PAKISTAN, with a Rs220 billion seed market potential, is attracting multinational and local seed companies. At present, more than 750 private seed companies are officially registered, though only half of them are functional.
Both local and foreign experts agree that the farming community is keen to adopt new technology and improved seed varieties, but various technical and administrative obstacles exist. The overall availability of quality seed has only been able to meet around 20pc of the total demand for the last 15 years.
Lance Wang, vice-president of Monsanto’s Asean and Pakistan chapter, is impressed by the willingness of the local farming community to embrace new technology, but regrets the slower rate of mechanisation of the agriculture sector.
Jamshed Iqbal Cheema, president of the Pakistan Agriculture Scientists Association, endorses this view. He says that social approval for new technology exists in Pakistan, unlike in China, India and some other countries.
The large market potential is, however, arousing controversies among stakeholders, thus becoming a major challenge for the sector. Besides health risks associated with genetically modified (GM) seeds, there are concerns among farmers that the new technology monopolises the local market, leading to overcharging.
Mr Cheema believes that the high number of seed companies is the biggest impediment to the development of the seed market. He advocates promoting only those companies which have proper facilities for research, storage and marketing, have breeding programmes and can carry out farmer awareness campaigns.
Some stakeholders object to introducing BT seeds prepared in a foreign climate while others say multinational companies demand very high prices for the technology
“Pakistan is among the top 10 agricultural producers of many crops, including cotton, wheat, sugarcane, rice, but when it comes to seed production we are not even mentioned in the top 30 or 40 countries,” he regrets.
Referring to overpricing, Mr Wang says Monsanto is not the only provider of technology in the market. He says farmers are smart, no matter they are in Vietnam where they own small pieces of land or in Pakistan where they own 10 hectares on average.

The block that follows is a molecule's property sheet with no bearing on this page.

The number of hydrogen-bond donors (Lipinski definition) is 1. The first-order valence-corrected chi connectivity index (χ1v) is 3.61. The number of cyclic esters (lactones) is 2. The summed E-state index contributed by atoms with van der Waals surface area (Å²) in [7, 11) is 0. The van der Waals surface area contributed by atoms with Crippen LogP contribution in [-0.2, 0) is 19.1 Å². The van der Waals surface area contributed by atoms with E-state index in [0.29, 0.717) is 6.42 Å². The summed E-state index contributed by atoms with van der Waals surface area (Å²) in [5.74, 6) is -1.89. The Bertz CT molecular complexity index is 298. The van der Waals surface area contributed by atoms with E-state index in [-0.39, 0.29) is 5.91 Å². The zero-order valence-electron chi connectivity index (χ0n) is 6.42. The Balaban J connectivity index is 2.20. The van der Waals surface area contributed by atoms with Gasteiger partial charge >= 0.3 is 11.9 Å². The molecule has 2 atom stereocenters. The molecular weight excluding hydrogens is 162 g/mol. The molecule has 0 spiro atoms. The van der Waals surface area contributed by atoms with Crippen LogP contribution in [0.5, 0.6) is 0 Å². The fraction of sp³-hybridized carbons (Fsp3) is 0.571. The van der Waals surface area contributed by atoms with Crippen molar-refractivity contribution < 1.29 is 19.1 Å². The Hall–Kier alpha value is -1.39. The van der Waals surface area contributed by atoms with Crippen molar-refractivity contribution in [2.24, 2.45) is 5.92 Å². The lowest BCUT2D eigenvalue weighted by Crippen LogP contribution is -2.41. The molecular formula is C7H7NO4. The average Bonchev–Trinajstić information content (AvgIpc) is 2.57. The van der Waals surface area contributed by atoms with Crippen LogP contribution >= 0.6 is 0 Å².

And they make best decisions in an open market, he believes. “If they don’t see the value of the thing they’re paying for, they won’t go for it. Each year they’ll have the chance to decide which seed and other products to choose for plantation.”
He claims that on an index of 100, farmers will take 78pc share of the benefits in the crop technology trade.
A former Punjab agriculture minister, who did not wish to be named, seconded the view that farmers would be the biggest beneficiary of the new technology. But he urged caution before opting for biotechnology, terming it a double-edged sword.
“Contrary to the impression of being pest-free, BT cotton failed in India due to pink bollworm attack, despite the fact that the seed used there was of second generation compared to the first-generation variety being used here,” he says.
He also questions the high price demanded by multinationals for the provision of the BT seed, and advocates striking a better deal to introduce third-generation BT seed.
Mr Cheema claims that multinational companies are seeking at least five times the actual cost of the technology. He also says that the farmers should pay one-time price only while purchasing a seed variety, not for each crop as demanded by some companies.
Some stakeholders also object to introducing the BT seed prepared in a foreign climate, fearing it may not produce good results in the local atmosphere.
Mr Wang addresses these concerns by saying that before government trials companies conduct their own tests to ensure that the technology works in the local environs. “For seed, we take extra care and conduct multiple tests, as seed is a living organism which may work in the United States but not in Pakistan because of a difference in temperature, fungus, disease, water and environs.”
Terming health concerns about GM foods a “propaganda”, he says some people wish there should be no biotechnology on this planet.
“The biotechnology is in the market for over 20 years. These products directly or indirectly go to food chains and billions of people have been consuming these foods. There is not a single study to suggest that anything went wrong due to consuming bio-products,” he says.
He argues that there has been no product or technology as fiercely regulated by the government in sthe United States as biotechnology. From environment to drug to agriculture, authorities check if the products have any direct or indirect adverse effects on environment, farm, animal or human health.
Similarly, in Europe and other counties there is a robust regulatory system in place to ensure that the biotechnology is safe.